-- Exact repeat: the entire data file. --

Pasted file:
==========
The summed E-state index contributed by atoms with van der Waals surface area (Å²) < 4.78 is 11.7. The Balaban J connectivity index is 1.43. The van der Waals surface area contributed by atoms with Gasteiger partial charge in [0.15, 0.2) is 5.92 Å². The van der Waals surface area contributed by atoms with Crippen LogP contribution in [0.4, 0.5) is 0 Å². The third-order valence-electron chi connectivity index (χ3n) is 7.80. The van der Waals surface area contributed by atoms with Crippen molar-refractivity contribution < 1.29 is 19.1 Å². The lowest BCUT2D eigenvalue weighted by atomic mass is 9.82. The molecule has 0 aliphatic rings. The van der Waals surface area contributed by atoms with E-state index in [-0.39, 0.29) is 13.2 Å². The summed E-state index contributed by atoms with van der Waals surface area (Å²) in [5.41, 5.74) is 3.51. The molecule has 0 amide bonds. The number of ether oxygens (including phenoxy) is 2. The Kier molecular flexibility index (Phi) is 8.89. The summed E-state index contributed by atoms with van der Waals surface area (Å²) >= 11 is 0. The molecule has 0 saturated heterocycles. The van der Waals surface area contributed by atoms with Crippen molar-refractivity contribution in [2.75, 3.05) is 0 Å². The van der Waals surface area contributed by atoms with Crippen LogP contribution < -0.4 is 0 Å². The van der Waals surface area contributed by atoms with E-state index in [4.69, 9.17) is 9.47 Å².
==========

The summed E-state index contributed by atoms with van der Waals surface area (Å²) < 4.78 is 11.7. The Balaban J connectivity index is 1.43. The van der Waals surface area contributed by atoms with Gasteiger partial charge in [0.15, 0.2) is 5.92 Å². The van der Waals surface area contributed by atoms with Crippen LogP contribution in [0.4, 0.5) is 0 Å². The third-order valence-electron chi connectivity index (χ3n) is 7.80. The van der Waals surface area contributed by atoms with Crippen molar-refractivity contribution < 1.29 is 19.1 Å². The lowest BCUT2D eigenvalue weighted by atomic mass is 9.82. The molecule has 0 aliphatic rings. The van der Waals surface area contributed by atoms with E-state index in [-0.39, 0.29) is 13.2 Å². The summed E-state index contributed by atoms with van der Waals surface area (Å²) in [5.41, 5.74) is 3.51. The molecule has 0 amide bonds. The number of ether oxygens (including phenoxy) is 2. The Kier molecular flexibility index (Phi) is 8.89. The summed E-state index contributed by atoms with van der Waals surface area (Å²) >= 11 is 0. The molecule has 0 saturated heterocycles. The van der Waals surface area contributed by atoms with Crippen molar-refractivity contribution in [2.75, 3.05) is 0 Å². The van der Waals surface area contributed by atoms with Crippen LogP contribution < -0.4 is 0 Å². The van der Waals surface area contributed by atoms with E-state index in [4.69, 9.17) is 9.47 Å².